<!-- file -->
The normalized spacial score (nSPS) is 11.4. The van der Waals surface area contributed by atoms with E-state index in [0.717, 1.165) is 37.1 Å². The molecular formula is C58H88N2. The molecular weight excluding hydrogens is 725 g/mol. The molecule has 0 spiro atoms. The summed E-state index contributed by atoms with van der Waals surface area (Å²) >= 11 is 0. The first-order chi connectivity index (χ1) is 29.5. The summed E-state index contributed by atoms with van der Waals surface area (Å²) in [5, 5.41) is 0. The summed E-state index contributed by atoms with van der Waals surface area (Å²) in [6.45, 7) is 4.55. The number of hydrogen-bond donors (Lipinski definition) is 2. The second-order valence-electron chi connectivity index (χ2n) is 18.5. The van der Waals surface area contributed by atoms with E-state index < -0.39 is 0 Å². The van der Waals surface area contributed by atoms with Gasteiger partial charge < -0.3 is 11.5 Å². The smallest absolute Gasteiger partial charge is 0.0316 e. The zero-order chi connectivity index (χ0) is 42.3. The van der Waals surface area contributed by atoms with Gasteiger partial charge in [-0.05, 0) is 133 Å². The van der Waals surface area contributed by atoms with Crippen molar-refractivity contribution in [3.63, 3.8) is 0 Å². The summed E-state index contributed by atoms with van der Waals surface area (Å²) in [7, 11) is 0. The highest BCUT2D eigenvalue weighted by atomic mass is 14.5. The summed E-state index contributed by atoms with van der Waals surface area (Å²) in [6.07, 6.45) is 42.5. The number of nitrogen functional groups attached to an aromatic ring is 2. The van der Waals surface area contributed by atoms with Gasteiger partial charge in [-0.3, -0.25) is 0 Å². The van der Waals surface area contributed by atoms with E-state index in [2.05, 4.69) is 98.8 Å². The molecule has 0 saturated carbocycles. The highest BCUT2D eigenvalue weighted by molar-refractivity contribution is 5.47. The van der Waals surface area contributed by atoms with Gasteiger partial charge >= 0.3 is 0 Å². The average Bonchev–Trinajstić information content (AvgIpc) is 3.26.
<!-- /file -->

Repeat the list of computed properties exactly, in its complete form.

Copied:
The normalized spacial score (nSPS) is 11.4. The van der Waals surface area contributed by atoms with E-state index in [0.717, 1.165) is 37.1 Å². The molecular formula is C58H88N2. The molecular weight excluding hydrogens is 725 g/mol. The molecule has 0 spiro atoms. The summed E-state index contributed by atoms with van der Waals surface area (Å²) >= 11 is 0. The first-order chi connectivity index (χ1) is 29.5. The summed E-state index contributed by atoms with van der Waals surface area (Å²) in [5, 5.41) is 0. The summed E-state index contributed by atoms with van der Waals surface area (Å²) in [6.45, 7) is 4.55. The number of hydrogen-bond donors (Lipinski definition) is 2. The second-order valence-electron chi connectivity index (χ2n) is 18.5. The van der Waals surface area contributed by atoms with E-state index < -0.39 is 0 Å². The van der Waals surface area contributed by atoms with Gasteiger partial charge < -0.3 is 11.5 Å². The smallest absolute Gasteiger partial charge is 0.0316 e. The zero-order chi connectivity index (χ0) is 42.3. The van der Waals surface area contributed by atoms with Gasteiger partial charge in [-0.05, 0) is 133 Å². The van der Waals surface area contributed by atoms with Crippen molar-refractivity contribution in [3.63, 3.8) is 0 Å². The summed E-state index contributed by atoms with van der Waals surface area (Å²) in [7, 11) is 0. The highest BCUT2D eigenvalue weighted by atomic mass is 14.5. The summed E-state index contributed by atoms with van der Waals surface area (Å²) in [6.07, 6.45) is 42.5. The number of nitrogen functional groups attached to an aromatic ring is 2. The van der Waals surface area contributed by atoms with Gasteiger partial charge in [-0.3, -0.25) is 0 Å². The van der Waals surface area contributed by atoms with E-state index in [2.05, 4.69) is 98.8 Å². The molecule has 0 saturated carbocycles. The highest BCUT2D eigenvalue weighted by molar-refractivity contribution is 5.47. The van der Waals surface area contributed by atoms with Gasteiger partial charge >= 0.3 is 0 Å². The average Bonchev–Trinajstić information content (AvgIpc) is 3.26.